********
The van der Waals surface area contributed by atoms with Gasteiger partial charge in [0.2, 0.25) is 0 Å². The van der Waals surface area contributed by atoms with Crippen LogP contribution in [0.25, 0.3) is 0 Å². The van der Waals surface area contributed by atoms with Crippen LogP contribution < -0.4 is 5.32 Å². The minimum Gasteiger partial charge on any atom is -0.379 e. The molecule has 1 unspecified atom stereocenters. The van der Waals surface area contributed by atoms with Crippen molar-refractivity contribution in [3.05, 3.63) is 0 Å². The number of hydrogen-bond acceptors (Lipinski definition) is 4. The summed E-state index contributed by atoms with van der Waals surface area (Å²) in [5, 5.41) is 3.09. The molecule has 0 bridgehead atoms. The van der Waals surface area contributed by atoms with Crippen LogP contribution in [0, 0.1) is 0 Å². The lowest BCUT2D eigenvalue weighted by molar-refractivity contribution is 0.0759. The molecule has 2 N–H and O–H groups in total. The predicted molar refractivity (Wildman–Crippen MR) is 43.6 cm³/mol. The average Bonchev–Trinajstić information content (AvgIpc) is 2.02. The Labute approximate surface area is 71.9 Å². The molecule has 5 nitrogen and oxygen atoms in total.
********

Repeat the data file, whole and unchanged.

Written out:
The van der Waals surface area contributed by atoms with Gasteiger partial charge in [0.2, 0.25) is 0 Å². The van der Waals surface area contributed by atoms with Crippen LogP contribution in [0.25, 0.3) is 0 Å². The van der Waals surface area contributed by atoms with Crippen LogP contribution < -0.4 is 5.32 Å². The minimum Gasteiger partial charge on any atom is -0.379 e. The molecule has 1 unspecified atom stereocenters. The van der Waals surface area contributed by atoms with Crippen molar-refractivity contribution in [3.05, 3.63) is 0 Å². The number of hydrogen-bond acceptors (Lipinski definition) is 4. The summed E-state index contributed by atoms with van der Waals surface area (Å²) in [5, 5.41) is 3.09. The molecule has 0 bridgehead atoms. The van der Waals surface area contributed by atoms with Crippen LogP contribution in [0, 0.1) is 0 Å². The lowest BCUT2D eigenvalue weighted by molar-refractivity contribution is 0.0759. The molecule has 2 N–H and O–H groups in total. The predicted molar refractivity (Wildman–Crippen MR) is 43.6 cm³/mol. The average Bonchev–Trinajstić information content (AvgIpc) is 2.02. The Labute approximate surface area is 71.9 Å². The molecule has 5 nitrogen and oxygen atoms in total.